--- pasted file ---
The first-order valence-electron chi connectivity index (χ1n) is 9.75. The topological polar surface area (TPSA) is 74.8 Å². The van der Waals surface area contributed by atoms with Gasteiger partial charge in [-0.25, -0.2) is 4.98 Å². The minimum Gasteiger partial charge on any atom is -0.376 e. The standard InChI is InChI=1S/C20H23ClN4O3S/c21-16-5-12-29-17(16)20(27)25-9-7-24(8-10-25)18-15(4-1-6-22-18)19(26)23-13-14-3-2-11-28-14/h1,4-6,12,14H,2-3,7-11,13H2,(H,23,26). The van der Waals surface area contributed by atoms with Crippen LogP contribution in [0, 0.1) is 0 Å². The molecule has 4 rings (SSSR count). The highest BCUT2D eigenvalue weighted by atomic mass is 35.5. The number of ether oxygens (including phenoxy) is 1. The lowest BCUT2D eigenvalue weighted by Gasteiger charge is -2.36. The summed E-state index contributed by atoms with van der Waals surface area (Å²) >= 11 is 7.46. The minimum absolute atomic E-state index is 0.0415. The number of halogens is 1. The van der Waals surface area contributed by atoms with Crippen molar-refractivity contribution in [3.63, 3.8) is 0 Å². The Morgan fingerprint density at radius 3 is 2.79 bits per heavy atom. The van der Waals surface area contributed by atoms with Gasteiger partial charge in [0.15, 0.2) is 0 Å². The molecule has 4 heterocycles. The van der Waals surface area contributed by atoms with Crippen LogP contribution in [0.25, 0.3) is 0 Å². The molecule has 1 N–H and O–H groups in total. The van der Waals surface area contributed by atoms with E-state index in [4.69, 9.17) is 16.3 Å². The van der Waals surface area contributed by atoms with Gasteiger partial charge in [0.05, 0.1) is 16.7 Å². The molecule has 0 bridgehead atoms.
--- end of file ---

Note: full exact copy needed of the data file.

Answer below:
The first-order valence-electron chi connectivity index (χ1n) is 9.75. The topological polar surface area (TPSA) is 74.8 Å². The van der Waals surface area contributed by atoms with Gasteiger partial charge in [-0.25, -0.2) is 4.98 Å². The minimum Gasteiger partial charge on any atom is -0.376 e. The standard InChI is InChI=1S/C20H23ClN4O3S/c21-16-5-12-29-17(16)20(27)25-9-7-24(8-10-25)18-15(4-1-6-22-18)19(26)23-13-14-3-2-11-28-14/h1,4-6,12,14H,2-3,7-11,13H2,(H,23,26). The van der Waals surface area contributed by atoms with Crippen LogP contribution in [0, 0.1) is 0 Å². The molecule has 4 rings (SSSR count). The highest BCUT2D eigenvalue weighted by atomic mass is 35.5. The number of ether oxygens (including phenoxy) is 1. The lowest BCUT2D eigenvalue weighted by Gasteiger charge is -2.36. The summed E-state index contributed by atoms with van der Waals surface area (Å²) >= 11 is 7.46. The minimum absolute atomic E-state index is 0.0415. The number of halogens is 1. The van der Waals surface area contributed by atoms with Crippen molar-refractivity contribution in [3.63, 3.8) is 0 Å². The Morgan fingerprint density at radius 3 is 2.79 bits per heavy atom. The van der Waals surface area contributed by atoms with Gasteiger partial charge in [0.15, 0.2) is 0 Å². The molecule has 4 heterocycles. The van der Waals surface area contributed by atoms with Crippen LogP contribution in [0.25, 0.3) is 0 Å². The molecule has 1 N–H and O–H groups in total. The van der Waals surface area contributed by atoms with E-state index in [4.69, 9.17) is 16.3 Å². The van der Waals surface area contributed by atoms with Gasteiger partial charge in [0.05, 0.1) is 16.7 Å². The molecule has 0 bridgehead atoms.